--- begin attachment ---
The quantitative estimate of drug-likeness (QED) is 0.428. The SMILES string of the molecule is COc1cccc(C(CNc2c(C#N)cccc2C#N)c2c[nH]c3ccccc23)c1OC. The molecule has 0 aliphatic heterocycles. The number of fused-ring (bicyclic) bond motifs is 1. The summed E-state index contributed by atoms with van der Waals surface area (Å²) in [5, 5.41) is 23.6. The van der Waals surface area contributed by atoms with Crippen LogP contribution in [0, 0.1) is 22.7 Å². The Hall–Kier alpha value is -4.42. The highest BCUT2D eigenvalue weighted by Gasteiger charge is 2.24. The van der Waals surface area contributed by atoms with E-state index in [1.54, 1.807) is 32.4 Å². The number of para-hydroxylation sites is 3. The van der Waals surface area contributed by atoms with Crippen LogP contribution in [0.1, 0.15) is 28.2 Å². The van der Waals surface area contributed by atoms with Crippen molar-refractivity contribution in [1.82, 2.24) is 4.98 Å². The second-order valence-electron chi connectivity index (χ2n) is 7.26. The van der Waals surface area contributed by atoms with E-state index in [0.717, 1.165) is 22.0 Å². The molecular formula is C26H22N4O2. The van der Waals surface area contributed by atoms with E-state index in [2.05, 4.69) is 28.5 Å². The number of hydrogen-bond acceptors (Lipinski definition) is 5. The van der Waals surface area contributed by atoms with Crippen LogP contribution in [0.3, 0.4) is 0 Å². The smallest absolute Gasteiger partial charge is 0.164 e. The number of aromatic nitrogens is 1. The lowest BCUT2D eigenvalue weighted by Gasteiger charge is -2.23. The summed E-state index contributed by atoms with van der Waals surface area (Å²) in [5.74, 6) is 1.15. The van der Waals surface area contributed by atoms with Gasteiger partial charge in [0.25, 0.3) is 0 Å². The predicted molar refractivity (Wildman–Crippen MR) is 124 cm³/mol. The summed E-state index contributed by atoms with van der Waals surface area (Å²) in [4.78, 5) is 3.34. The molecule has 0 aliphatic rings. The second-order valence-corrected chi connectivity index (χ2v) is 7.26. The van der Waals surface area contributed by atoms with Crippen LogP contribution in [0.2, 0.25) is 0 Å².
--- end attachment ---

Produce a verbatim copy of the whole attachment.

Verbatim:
The quantitative estimate of drug-likeness (QED) is 0.428. The SMILES string of the molecule is COc1cccc(C(CNc2c(C#N)cccc2C#N)c2c[nH]c3ccccc23)c1OC. The molecule has 0 aliphatic heterocycles. The number of fused-ring (bicyclic) bond motifs is 1. The summed E-state index contributed by atoms with van der Waals surface area (Å²) in [5, 5.41) is 23.6. The van der Waals surface area contributed by atoms with Crippen LogP contribution in [0, 0.1) is 22.7 Å². The Hall–Kier alpha value is -4.42. The highest BCUT2D eigenvalue weighted by Gasteiger charge is 2.24. The van der Waals surface area contributed by atoms with E-state index in [1.54, 1.807) is 32.4 Å². The number of para-hydroxylation sites is 3. The van der Waals surface area contributed by atoms with Crippen LogP contribution in [0.1, 0.15) is 28.2 Å². The van der Waals surface area contributed by atoms with Crippen molar-refractivity contribution in [1.82, 2.24) is 4.98 Å². The second-order valence-electron chi connectivity index (χ2n) is 7.26. The van der Waals surface area contributed by atoms with E-state index in [0.717, 1.165) is 22.0 Å². The molecular formula is C26H22N4O2. The van der Waals surface area contributed by atoms with E-state index in [2.05, 4.69) is 28.5 Å². The number of hydrogen-bond acceptors (Lipinski definition) is 5. The van der Waals surface area contributed by atoms with Crippen LogP contribution in [0.3, 0.4) is 0 Å². The smallest absolute Gasteiger partial charge is 0.164 e. The number of aromatic nitrogens is 1. The lowest BCUT2D eigenvalue weighted by Gasteiger charge is -2.23. The summed E-state index contributed by atoms with van der Waals surface area (Å²) in [5.74, 6) is 1.15. The van der Waals surface area contributed by atoms with Gasteiger partial charge in [0.25, 0.3) is 0 Å². The predicted molar refractivity (Wildman–Crippen MR) is 124 cm³/mol. The summed E-state index contributed by atoms with van der Waals surface area (Å²) in [4.78, 5) is 3.34. The molecule has 0 aliphatic rings. The second-order valence-corrected chi connectivity index (χ2v) is 7.26. The van der Waals surface area contributed by atoms with Crippen LogP contribution in [0.2, 0.25) is 0 Å².